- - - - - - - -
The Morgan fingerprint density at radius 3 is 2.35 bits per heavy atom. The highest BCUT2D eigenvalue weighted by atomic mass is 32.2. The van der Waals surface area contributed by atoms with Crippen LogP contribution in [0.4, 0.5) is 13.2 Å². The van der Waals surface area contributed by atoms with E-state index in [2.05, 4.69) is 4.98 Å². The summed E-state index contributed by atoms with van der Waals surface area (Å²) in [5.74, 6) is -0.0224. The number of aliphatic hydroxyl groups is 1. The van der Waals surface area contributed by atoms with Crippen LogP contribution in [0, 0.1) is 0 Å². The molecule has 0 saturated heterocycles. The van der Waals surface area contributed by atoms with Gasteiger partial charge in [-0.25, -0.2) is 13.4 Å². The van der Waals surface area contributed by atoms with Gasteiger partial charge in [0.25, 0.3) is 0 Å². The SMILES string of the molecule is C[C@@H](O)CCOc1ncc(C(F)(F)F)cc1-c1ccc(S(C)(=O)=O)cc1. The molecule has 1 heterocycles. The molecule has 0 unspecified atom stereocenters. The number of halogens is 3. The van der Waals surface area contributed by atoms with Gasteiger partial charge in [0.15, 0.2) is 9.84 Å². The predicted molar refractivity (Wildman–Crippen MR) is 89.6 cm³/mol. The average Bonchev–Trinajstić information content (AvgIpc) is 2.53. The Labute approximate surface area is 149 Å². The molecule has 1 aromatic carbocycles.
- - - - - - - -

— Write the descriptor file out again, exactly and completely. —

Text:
The Morgan fingerprint density at radius 3 is 2.35 bits per heavy atom. The highest BCUT2D eigenvalue weighted by atomic mass is 32.2. The van der Waals surface area contributed by atoms with Crippen LogP contribution in [0.4, 0.5) is 13.2 Å². The van der Waals surface area contributed by atoms with E-state index in [2.05, 4.69) is 4.98 Å². The summed E-state index contributed by atoms with van der Waals surface area (Å²) in [5.74, 6) is -0.0224. The number of aliphatic hydroxyl groups is 1. The van der Waals surface area contributed by atoms with Crippen LogP contribution in [0, 0.1) is 0 Å². The molecule has 0 saturated heterocycles. The van der Waals surface area contributed by atoms with Gasteiger partial charge in [-0.25, -0.2) is 13.4 Å². The van der Waals surface area contributed by atoms with Gasteiger partial charge in [0.25, 0.3) is 0 Å². The SMILES string of the molecule is C[C@@H](O)CCOc1ncc(C(F)(F)F)cc1-c1ccc(S(C)(=O)=O)cc1. The molecule has 1 heterocycles. The molecule has 0 unspecified atom stereocenters. The number of halogens is 3. The van der Waals surface area contributed by atoms with Gasteiger partial charge in [0.15, 0.2) is 9.84 Å². The predicted molar refractivity (Wildman–Crippen MR) is 89.6 cm³/mol. The average Bonchev–Trinajstić information content (AvgIpc) is 2.53. The Labute approximate surface area is 149 Å². The molecule has 1 aromatic carbocycles.